The Universe has been involving me with some of the youngest people in America to have been charged as adults for first-degree murder by law-and-order states: First, Derek and Alex King of Florida, and now Jordan Brown of Pennsylvania. What I have known from the beginning is that what’s required of me is not outrage, but creative positivism. As I told one of the trustees for Jordan’s trust fund, “When I see a pile of manure, my first impulse is to look for the pony.”

The setbacks in my life have taught me to wring every advantage from life as it is, manure and all. But not everyone is prepared and able to embrace a bad situation and think creatively about its possibilities and potential.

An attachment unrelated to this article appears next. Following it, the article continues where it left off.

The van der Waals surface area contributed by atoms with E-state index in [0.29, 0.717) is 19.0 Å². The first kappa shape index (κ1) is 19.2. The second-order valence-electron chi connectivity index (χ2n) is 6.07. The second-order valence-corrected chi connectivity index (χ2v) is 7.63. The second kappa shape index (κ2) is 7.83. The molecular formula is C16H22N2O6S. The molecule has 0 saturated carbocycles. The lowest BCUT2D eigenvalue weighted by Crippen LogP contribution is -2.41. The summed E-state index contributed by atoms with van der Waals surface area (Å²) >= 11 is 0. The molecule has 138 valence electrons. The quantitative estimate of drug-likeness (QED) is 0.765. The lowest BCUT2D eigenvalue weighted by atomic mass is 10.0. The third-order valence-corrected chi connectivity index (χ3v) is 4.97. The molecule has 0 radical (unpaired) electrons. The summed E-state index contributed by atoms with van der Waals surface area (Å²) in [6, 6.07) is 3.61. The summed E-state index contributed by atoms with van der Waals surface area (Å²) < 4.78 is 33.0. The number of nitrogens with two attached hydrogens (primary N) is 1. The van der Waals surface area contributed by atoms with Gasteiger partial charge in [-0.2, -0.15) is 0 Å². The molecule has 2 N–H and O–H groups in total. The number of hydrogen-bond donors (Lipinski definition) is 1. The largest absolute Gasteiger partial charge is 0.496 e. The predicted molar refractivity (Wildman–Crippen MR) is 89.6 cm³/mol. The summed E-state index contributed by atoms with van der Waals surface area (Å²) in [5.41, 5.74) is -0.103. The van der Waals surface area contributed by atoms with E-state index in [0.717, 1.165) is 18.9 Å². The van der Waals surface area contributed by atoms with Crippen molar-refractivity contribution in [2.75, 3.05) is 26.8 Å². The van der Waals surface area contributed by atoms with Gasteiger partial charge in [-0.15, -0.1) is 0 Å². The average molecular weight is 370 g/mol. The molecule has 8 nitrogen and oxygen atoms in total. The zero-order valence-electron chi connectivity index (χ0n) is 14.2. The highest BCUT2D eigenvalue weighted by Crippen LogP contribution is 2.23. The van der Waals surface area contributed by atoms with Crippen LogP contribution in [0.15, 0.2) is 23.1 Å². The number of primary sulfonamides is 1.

Our system of law is especially hard on people who are down. People who are down do not have many options and even fewer resources and reserves. The authorities know this and take advantage of it.

In a crisis involving the arrest of a child for a violent crime, the best most average families can hope to do is merely cope with the bewildering choices and decisions thrown at them by an unfamiliar, all-powerful system. The sum of these choices usually results in sub-optimal outcomes which place the child at a grave disadvantage and compromise his future welfare and redemption. Too many kids are defended by court-appointed public defenders of dubious quality or some family member’s divorce lawyer. Too many kids consequently find themselves in prisons for juveniles and young adults where the overriding message and punitive ethos is that you as an individual are human garbage and that you do not matter to anybody.